Scientists have uncovered hard evidence of a gender divide when it comes to appreciating humour.
Is the male sense of humour less analytical?
A Stanford University team monitored brain activity when men and women looked at funny cartoons.
They found areas of the brain involved in language processing, memory and generating reward feelings were more likely to be activated in women.
It is hoped the Proceedings of the National Academy of Sciences study may provide insights into depression.
It may also lead to a better understanding of other medical conditions, such as cataplexy - a sudden loss of control of movement linked to the emotions.
Men and women showed no significant difference in the number of cartoons they rated as funny
Women were quicker at identifying material they considered unfunny
Lead researcher Professor Allan Reiss said: "The results help explain previous findings suggesting women and men differ in how humour is used and appreciated."
The prefrontal cortex, which is involved in language processing and memory, is known to play a role in humour appreciation.
And the Stanford team has shown that the mesolimbic reward centre - responsible for generating the positive feelings associated with events such as monetary gain - is also activated by humour.
The latest study used sophisticated scans to monitor the brains of 10 men and 10 women as they watched 70 black-and-white cartoons.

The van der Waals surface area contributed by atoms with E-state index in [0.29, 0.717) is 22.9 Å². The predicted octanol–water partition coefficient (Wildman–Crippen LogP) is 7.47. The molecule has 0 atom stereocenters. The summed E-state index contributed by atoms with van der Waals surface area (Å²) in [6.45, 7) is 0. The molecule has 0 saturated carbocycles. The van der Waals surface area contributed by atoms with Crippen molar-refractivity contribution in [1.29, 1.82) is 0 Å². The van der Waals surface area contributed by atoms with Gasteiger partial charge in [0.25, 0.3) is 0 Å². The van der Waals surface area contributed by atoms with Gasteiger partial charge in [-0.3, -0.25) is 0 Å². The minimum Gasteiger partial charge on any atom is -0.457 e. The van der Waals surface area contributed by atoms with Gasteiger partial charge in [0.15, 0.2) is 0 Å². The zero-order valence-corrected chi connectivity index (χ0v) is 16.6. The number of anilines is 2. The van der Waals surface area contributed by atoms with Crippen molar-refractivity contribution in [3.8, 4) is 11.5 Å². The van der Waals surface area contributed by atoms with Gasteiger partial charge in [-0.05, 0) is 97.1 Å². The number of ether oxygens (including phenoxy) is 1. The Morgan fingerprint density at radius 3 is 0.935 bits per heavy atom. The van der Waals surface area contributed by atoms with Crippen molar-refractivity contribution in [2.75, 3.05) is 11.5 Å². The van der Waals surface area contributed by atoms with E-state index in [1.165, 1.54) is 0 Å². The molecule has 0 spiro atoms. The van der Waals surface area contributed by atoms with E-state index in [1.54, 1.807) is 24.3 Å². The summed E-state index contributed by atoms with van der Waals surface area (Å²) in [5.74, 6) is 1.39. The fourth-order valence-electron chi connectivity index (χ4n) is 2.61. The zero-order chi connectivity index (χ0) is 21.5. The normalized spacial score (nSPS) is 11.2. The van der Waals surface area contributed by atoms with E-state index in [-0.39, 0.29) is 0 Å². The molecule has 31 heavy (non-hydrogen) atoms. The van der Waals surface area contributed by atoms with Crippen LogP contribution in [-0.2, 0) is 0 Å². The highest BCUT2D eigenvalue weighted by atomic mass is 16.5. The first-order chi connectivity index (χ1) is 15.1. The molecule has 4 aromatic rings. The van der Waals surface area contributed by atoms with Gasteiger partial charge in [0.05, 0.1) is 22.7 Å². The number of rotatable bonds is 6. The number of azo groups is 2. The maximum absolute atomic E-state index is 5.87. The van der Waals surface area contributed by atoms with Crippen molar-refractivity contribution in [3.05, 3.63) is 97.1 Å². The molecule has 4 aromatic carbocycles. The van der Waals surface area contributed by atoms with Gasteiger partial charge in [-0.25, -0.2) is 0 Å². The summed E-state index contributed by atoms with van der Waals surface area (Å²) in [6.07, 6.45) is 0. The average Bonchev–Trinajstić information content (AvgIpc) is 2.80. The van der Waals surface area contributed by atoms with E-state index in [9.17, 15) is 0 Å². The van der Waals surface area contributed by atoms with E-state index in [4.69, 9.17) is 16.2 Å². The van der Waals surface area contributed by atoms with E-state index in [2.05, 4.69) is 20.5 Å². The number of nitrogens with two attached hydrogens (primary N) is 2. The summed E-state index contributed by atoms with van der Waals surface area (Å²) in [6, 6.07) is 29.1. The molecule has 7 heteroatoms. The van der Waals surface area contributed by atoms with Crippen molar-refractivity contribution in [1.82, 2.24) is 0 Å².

The researchers found similarities between the way that male and female brains respond to humour.
But some brain regions were activated more in women, including both the left prefrontal cortex and the mesolimbic reward centre.
The researchers say their findings suggest women place a greater emphasis on the language of humour, possibly employing a more analytical approach.
They also believe that the women in the study were less likely to expect the cartoons to be funny - so when they were, their pleasure centre lit up with greater intensity than their male counterparts.
Professor Reiss said: "Women appeared to have less expectation of a reward, which in this case was the punch line of the cartoon.
"So when they got to the joke's punch line, they were more pleased about it."
The researchers also found that the funnier the cartoon, the more the reward centre was activated in women.
That was not the case in men who seemed to "expect" the cartoons to be funny from the start.
Professor Reiss said the finding that women's reward centres might be more sensitive to emotional stimuli, if confirmed by follow-up studies, might explain why they appear to be more vulnerable to depression.
Professor Tonmoy Sharma, of the Clinical Neuroscience Research Centre in Dartford, Kent, said it was certainly the case that women were more likely to become depressed.
However, he told the BBC News website: "I would agree that women are much more analytical in terms of humour, but to extrapolate from this study, and draw conclusions about clinical depression is probably a step too far."